The thyroid gland plays a crucial role in regulating body metabolism by producing hormones. Blood tests are now widely available to assess thyroid hormone levels, helping determine whether the gland is functioning normally, overactively, or underactively.
Thyroid Gland and Hormones
Located in the lower neck, the thyroid gland resembles a butterfly and produces vital hormones using iodine from the diet. The primary hormones are thyroxine (T4) and triiodothyronine (T3), with T3 being the most biologically active. T4 is converted into T3, influencing cellular metabolism once released into the bloodstream.
Normal Thyroid Hormone Levels
Thyroid regulation involves the pituitary gland in the brain, responding to signals from the hypothalamus. The hypothalamus releases thyrotropin-releasing hormone (TRH), prompting the pituitary to release thyroid-stimulating hormone (TSH). TSH signals the thyroid to release T4 and T3. Disruptions at any level may lead to thyroid hormone deficiency (hypothyroidism) or excess (hyperthyroidism).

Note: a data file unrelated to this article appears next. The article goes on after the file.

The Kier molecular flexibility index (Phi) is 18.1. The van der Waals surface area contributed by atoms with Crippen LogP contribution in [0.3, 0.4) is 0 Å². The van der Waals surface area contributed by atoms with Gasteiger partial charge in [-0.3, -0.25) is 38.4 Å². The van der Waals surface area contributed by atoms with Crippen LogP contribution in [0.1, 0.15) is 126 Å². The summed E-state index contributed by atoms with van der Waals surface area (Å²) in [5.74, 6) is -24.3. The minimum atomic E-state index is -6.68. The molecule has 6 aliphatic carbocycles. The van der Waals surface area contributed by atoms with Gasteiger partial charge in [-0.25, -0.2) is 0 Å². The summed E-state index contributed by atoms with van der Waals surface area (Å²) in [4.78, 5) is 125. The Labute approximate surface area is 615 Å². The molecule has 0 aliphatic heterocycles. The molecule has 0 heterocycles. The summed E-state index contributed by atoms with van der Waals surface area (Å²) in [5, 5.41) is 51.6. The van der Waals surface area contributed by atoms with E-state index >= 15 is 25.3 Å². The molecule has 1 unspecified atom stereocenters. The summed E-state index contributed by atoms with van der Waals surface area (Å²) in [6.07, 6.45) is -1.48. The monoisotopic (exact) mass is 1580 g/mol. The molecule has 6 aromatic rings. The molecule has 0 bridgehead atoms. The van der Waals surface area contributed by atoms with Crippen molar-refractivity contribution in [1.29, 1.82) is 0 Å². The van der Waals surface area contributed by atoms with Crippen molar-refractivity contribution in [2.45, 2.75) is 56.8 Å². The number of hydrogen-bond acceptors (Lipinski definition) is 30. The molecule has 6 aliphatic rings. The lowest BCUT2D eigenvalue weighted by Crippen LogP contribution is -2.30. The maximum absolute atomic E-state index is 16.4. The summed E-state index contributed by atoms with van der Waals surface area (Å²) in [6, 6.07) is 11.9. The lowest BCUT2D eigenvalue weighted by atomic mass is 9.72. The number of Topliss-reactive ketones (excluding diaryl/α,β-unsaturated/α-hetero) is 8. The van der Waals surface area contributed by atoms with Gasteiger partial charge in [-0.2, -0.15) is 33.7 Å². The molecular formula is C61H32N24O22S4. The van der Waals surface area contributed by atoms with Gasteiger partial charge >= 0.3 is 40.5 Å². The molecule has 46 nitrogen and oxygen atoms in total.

Common thyroid disorders encompass thyroid nodules, Hashimoto’s thyroiditis, hyperparathyroidism, thyroid cancer, thyroiditis, hyperthyroidism, hypothyroidism, and Graves’ disease.
Diagnosis of Thyroid Problems
Blood tests help diagnose hypothyroidism or hyperthyroidism, but further investigation is necessary to identify the root cause. Additional tests may include thyroid antibodies, nuclear medicine thyroid scanning, ultrasound of the thyroid gland, or others. For suspected thyroid cancer requiring surgery, a thyroglobulin blood test may be performed.
Thyroglobulin Blood Test
- Measures a protein produced exclusively by thyroid cells.
- Detectable or elevated levels indicate thyroid cell activity, serving as a tumor marker.
- After total thyroidectomy for cancer, levels should become undetectable; persistent detectability may suggest residual thyroid tissue or metastatic disease.
- A rise in levels after an initial undetectable period might indicate cancer recurrence.
Understanding thyroid blood tests, interpreting results, and considering additional factors are crucial for accurate diagnosis and effective management of thyroid disorders. Regular monitoring and collaboration with healthcare professionals ensure comprehensive thyroid health assessment.
National Endocrine and Metabolic Diseases Information Service (NEMDIS).